It’s amazing what creative projects show up if you give one simple constraint. In this case, we asked what cool things can be done if powered by one coin cell battery and we had about one hundred answers come back. Today we’re happy to announce the winners of the Coin Cell Challenge.
Supernova Award: Coin Cell Powered Railgun
A railgun powered by an LIR2032 cell wins the Supernova Award with a cash prize of $500.
This project by [consciousflesh] dumps about 500-750 Joules of energy into a set of electromagnets to launch a graphite projectile. It makes quite a flash because the projectile is torn apart in the process.
The Supernova Award sought the project that burnt through the coin cell the quickest. This one’s a thinker, since the internal resistance of the coin cell is so large that you can’t get a lot of power out of it quickly. The solution is to transfer that power to another storage medium first. In this case, [consciousflesh] built a clever multi-stage DC-DC converter to get the most out of a single LIR2032 — the rechargeable cousin of the CR2032 which has lower internal resistance and yielded much better results.
Heavy Lifting Award: Coin Cell Powered Screwdriver
Driving screws into a 2×4 using power from a CR2477 wins the Heavy Lifting Award with a cash prize of $500.
This project is by [Ted Yapo], and is a fascinating way to get a lot of torque out of a tiny power source. Like the railgun above, [Ted] uses an intermediary medium to store the energy. He started with four NiCad batteries which had been stored with shorting bar across them (no juice to provide a head start). He discharges the CR2477 through a boost converter which he altered to produce a constant current output to maximize the power transferred.
The demo video is a bit comical as the familiar poor performance of NiCad cells means he took breaks between attempts to drive the screws further. He ended up with 19 screws started but only 3 fully driven. What we really liked seeing is that he continued his tests. After fully charging the batteries from wall power he was able to drive 27 screws. This equates to a total charge of only 11% from the coin cell battery.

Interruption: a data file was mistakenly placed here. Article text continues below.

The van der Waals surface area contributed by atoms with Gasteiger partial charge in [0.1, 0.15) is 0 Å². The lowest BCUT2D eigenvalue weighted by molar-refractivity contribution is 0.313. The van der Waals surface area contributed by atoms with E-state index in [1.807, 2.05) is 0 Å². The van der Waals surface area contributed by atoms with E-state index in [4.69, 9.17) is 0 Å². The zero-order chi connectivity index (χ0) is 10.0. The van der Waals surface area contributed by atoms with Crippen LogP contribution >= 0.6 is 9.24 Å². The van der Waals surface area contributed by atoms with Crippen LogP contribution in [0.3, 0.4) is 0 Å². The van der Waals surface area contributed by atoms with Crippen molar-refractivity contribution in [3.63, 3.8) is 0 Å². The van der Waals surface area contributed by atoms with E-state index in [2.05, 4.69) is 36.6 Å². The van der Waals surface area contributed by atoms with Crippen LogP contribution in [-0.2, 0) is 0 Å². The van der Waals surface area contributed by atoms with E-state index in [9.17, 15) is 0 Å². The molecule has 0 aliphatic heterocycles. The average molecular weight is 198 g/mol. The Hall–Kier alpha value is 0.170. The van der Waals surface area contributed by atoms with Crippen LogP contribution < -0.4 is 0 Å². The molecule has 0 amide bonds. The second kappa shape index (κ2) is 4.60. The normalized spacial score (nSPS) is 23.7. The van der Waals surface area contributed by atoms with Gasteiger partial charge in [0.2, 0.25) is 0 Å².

Lifetime Award: Light Level Geolocator
A light level geolocator powered by a CR2032 is the winner of the Lifetime Award with a cash prize of $500.
[Jaromir Sukuba] took a really interesting concept, figured out how it worked, implemented it with super low power, and then proceeded to test across different parts of the world. His creation receives the Lifetime award because it is calculated to operate for 10 year with the LCD on, or 30 years with it off.
It’s a logging device that deduces its location in a very interesting way: by recording the ratio of light and dark in a 24-hour cycle. It’s a reverse calculation of sunrise and sunset (where you would need to know your coordinates). This takes date, sunrise time, and sunset time to calculate location. [Jaromi Sukuba] found some friends on Hackaday.io in different parts of Europe to help test, sending each a prototype. The results are quite good. They can be off by a few dozens of kilometers but for extremely low-power, long-lifetime datalogging of wildlife movements this works with similar accuracy to the hardware that inspired his design adventure.
21 Winners of $100 Tindie Credit
In addition to the top prizes, 20 entries have been awarded $100 credits to Tindie.com for their excellent work. Check out the list of winners here, browse through all of the entries, and make sure to join us below for a few honorable mentions.
- LED Ring
- Tiny Low-Tech Tracking Transmitter
- Joule Thief Mini Christmas Tree
- Micro TV-B-Gone
- Disintegrated LM3909 – 1.5V LED Flasher
- Coin Cell Jump Starter
- Chiffchaff Card
- OLED Earrings
- Coin Cell Power Screwdriver
- Coin Cell Powered Railgun
- Gecko Node – Wireless Low Power Sensor
- Gravity Assisted Blinking Coin Cell Christmas Tree
- Wireless Temperature & Humidity Card
- ATTiny Low Power Prank
- Noodle Spawnling
- Light level Geolocator
- Coin Cell Battery Powered Spot Welder
- Coin Cell Train
- Birthday Alarm That’ll Run for 37 Years!
We had many favorite entries that didn’t make it into this list of 21 winners and you will see a few more articles that feature those in the coming days. But we wanted to mention a few that were strong contenders for the top prizes.
Can you jump start a car with a coin cell battery? Sadly, no, but it’s not for lack of trying. [Ted Yapo] gave it his best and was a contender for the Supernova Award.
Looks like it might be possible to blink an LED for 20-40 years using [Robert Mateja’s] modern update on the concept of the LM3909. That’s an end-of-life chip whose purpose was to blink an LED. When we featured a story about that part, [Robert] grabbed his low-power magic wand and came up with this design which placed highly in the Lifetime category.
And finally, the ability to run a trainset around the Christmas Tree using a coin cell is extremely impressive. We previously featured this project built by [Mike Rigsby] which was hopelessly tied for the Heavy Lifting award but a winner had to be picked. This is excellent work [Mike] and we’re glad to have debated it in depth during judging. Well done!